Meelis, the plot of one of your most memorable works, your novel The Bees, is set during the Little Ice Age when local population numbers plummeted. Now, something similar is unfolding before our very eyes and this time on a global scale: although the temperature is moving in the opposite direction, human vulnerability and the frailty of existence are becoming apparent once again. It’s been said that it was impossible to write poems after Auschwitz. What’s it like in literature in the run-up to ecological collapse – in the early days of the sixth mass extinction?

Your question already holds a partial answer with its many references to the past. Literature does inevitably lean upon the past and temporality has been worked into both the writing and reading processes. Of course, you can say that leaning upon the past and interpreting it in that way is often done in order to find solutions to the problems of today. As such, literature is, to a certain extent, capable of shaping one’s understanding of the past and thereby influencing the future. Perhaps that is literature’s utopic opportunity: to create some kind of a new, chimeric world on the basis of what exists, not so much to prophetically foretell the world itself. I feel that right now, living in a premonition of gradual catastrophe, we can try to peer back into the past and see if we’re able to learn anything from it. Utopia arose as a genre in the early modern period, just when fears of apocalypse were spreading and the collapse of the existing world order was palpable. And indeed, both the political and religious structures that had shaped Europe throughout the Middle Ages did collapse and the modern world sprang up in their place. Utopias were a part of the process by which thinkers tried to articulate the program for the new world. Without having gathered any formal statistics on the subject, I feel like there exist very few utopic views presently – more or less moralistic dystopian/apocalyptic apprehension has proliferated instead. This is, of course, unavoidable and even necessary. We can’t get around diagnosing the situation and even caricaturizing it, but we seem to be missing the articulation of a credible and acceptable deliverance. Alas, if this deliverance isn’t put into words, then neither will it come about.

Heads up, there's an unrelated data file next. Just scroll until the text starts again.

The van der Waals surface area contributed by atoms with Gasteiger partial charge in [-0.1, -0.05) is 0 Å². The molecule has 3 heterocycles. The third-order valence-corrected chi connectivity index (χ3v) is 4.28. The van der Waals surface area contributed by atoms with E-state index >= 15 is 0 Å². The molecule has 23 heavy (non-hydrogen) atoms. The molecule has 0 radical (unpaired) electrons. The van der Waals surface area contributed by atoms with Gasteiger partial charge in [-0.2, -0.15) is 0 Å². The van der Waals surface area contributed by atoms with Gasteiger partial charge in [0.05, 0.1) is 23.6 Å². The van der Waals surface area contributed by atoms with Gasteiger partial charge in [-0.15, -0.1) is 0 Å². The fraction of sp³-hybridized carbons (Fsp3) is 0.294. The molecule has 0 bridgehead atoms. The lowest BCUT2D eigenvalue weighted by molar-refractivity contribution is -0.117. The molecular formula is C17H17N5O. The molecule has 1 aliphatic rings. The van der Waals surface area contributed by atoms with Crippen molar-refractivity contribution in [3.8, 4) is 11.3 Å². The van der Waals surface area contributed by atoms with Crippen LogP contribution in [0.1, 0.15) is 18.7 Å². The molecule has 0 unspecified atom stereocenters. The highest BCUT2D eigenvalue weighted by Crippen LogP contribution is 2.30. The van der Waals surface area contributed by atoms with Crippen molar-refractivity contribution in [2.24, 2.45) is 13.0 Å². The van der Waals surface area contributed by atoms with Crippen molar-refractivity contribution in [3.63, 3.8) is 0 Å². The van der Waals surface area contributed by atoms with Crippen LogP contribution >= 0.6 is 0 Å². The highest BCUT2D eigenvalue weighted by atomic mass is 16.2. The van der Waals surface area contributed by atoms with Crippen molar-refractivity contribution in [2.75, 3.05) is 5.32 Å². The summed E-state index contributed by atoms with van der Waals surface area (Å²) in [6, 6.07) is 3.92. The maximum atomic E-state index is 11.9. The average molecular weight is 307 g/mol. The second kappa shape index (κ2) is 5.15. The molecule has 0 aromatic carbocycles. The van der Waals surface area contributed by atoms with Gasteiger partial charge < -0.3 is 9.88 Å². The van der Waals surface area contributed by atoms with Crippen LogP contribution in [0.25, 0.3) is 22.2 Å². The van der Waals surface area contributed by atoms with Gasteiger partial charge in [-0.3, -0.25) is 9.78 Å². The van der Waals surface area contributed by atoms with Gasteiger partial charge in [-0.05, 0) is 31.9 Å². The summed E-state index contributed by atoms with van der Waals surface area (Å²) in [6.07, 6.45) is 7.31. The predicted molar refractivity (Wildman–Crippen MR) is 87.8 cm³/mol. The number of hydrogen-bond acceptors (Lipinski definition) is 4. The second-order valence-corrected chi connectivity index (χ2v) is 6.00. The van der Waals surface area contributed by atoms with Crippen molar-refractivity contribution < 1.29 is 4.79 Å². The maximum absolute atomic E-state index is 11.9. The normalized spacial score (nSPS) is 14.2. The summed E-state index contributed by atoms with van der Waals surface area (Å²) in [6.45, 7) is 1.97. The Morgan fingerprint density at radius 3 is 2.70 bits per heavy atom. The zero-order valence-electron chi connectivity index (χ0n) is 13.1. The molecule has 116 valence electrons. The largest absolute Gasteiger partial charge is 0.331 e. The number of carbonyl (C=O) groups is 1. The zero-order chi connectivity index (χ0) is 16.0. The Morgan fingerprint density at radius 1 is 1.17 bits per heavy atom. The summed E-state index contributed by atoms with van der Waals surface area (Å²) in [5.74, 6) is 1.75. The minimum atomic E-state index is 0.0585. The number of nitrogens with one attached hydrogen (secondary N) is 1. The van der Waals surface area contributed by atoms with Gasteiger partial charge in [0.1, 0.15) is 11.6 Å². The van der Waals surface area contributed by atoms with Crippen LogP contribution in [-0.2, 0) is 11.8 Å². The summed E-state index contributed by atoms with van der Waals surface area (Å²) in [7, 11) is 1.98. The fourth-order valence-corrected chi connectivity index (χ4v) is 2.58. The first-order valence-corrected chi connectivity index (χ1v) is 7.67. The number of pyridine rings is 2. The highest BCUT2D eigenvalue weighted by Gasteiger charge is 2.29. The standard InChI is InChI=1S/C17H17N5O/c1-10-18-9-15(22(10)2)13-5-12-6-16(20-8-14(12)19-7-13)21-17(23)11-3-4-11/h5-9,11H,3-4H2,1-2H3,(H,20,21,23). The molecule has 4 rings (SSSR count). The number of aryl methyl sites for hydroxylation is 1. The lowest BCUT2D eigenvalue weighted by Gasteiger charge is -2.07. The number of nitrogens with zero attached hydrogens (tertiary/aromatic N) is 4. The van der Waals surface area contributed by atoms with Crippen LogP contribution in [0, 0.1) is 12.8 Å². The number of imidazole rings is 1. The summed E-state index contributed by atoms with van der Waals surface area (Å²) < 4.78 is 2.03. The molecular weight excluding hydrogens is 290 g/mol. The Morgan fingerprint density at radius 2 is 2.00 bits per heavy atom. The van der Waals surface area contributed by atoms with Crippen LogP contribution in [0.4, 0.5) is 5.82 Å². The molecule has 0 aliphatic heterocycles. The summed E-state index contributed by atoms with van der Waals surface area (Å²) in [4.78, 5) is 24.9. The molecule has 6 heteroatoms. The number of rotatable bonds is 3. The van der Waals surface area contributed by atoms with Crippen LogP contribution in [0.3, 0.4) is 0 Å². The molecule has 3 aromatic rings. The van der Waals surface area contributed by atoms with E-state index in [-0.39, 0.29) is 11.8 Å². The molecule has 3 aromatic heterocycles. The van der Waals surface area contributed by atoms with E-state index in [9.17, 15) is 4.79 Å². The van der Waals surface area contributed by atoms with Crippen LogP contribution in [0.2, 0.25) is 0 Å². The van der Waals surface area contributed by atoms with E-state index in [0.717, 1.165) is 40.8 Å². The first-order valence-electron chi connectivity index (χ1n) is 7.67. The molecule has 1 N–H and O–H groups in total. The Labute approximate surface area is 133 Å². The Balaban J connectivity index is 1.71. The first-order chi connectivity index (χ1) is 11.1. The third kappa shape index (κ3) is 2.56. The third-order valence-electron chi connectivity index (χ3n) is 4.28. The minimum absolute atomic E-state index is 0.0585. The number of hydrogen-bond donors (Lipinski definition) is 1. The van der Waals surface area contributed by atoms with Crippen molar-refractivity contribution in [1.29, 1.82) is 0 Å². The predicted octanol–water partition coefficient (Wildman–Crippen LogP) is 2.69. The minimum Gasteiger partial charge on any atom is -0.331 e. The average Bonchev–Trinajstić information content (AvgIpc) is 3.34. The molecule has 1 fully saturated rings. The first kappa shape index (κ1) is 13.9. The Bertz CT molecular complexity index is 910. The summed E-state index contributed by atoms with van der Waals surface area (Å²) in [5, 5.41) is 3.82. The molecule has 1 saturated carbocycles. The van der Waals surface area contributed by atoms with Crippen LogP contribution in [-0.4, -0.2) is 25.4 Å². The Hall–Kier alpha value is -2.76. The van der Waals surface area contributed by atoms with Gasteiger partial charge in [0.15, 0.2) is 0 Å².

I admit that my question was less formal than I would have liked. On the one hand, I do understand the attitude that cries out that the building is on fire and there’s no time to focus on literature or other forms of entertainment, or that artists of all persuasions should be reassigned to productive labor. On the other hand, I’d like to yell back that currently there is no greater depravity than productive labor, which has led to our home planet being “produced” to the point of a coma. It’d be wonderful if people would make music, read, and write more instead of performing unchecked and ever-more-mechanized manufacturing; if they would fly through their mental worlds instead of consuming – not soar in a plane through an atmosphere that is already so fragile. What’s your view on this conflicting state of affairs?

I’m afraid it’s not exactly a direct answer to your question, but for a while now, I’ve been considering the importance of feeling bored and the necessity of (seemingly) doing nothing. In other words, I feel that both entertainment and productive labor are, in a way, still a type of activity – a way of keeping yourself active. Especially nowadays, you can entertain yourself constantly by watching a TV series or reading about politics online. Life just isn’t boring, unfortunately! Of course, one can say that having the opportunity to feel bored means someone else is doing the work necessary for you to stay alive, and in fact it’s impossible to experience true boredom for very long, because a person will go crazy if they’re kept in sensory deprivation at length. Yet at the same time, this endless running around a mental amusement park or frenzied work to meet pressing deadlines only feeds stress and anxiety. People grow cautious in an environment of constant general anxiety, but at the same time, they also become receptive to rapid and poorly-thought-out decisions; to swift hatred; to scattered concentration. The political anxiety prevalent in Estonia right now is, in some regard, a consequence of that same blend of fear and excitement – the way in which people are divided into heroic and dissident patriotic warriors; into radical protectors of what is good. It’s exhausting because of the monotonous feeling of unease – you simply cannot take any more. I do realize, of course, that if you don’t interfere in the world, then the world itself will interfere in your life, and it goes without saying that I’m personally not neutral, nor do I want to be. Still, it’s all just so tiresome, like a headache. You can’t feel bored, can’t do anything except think about the throbbing in your skull. I suppose literature has a certain preferential status in terms of this, as it’s slower and even a little bit boring in its meandering debates.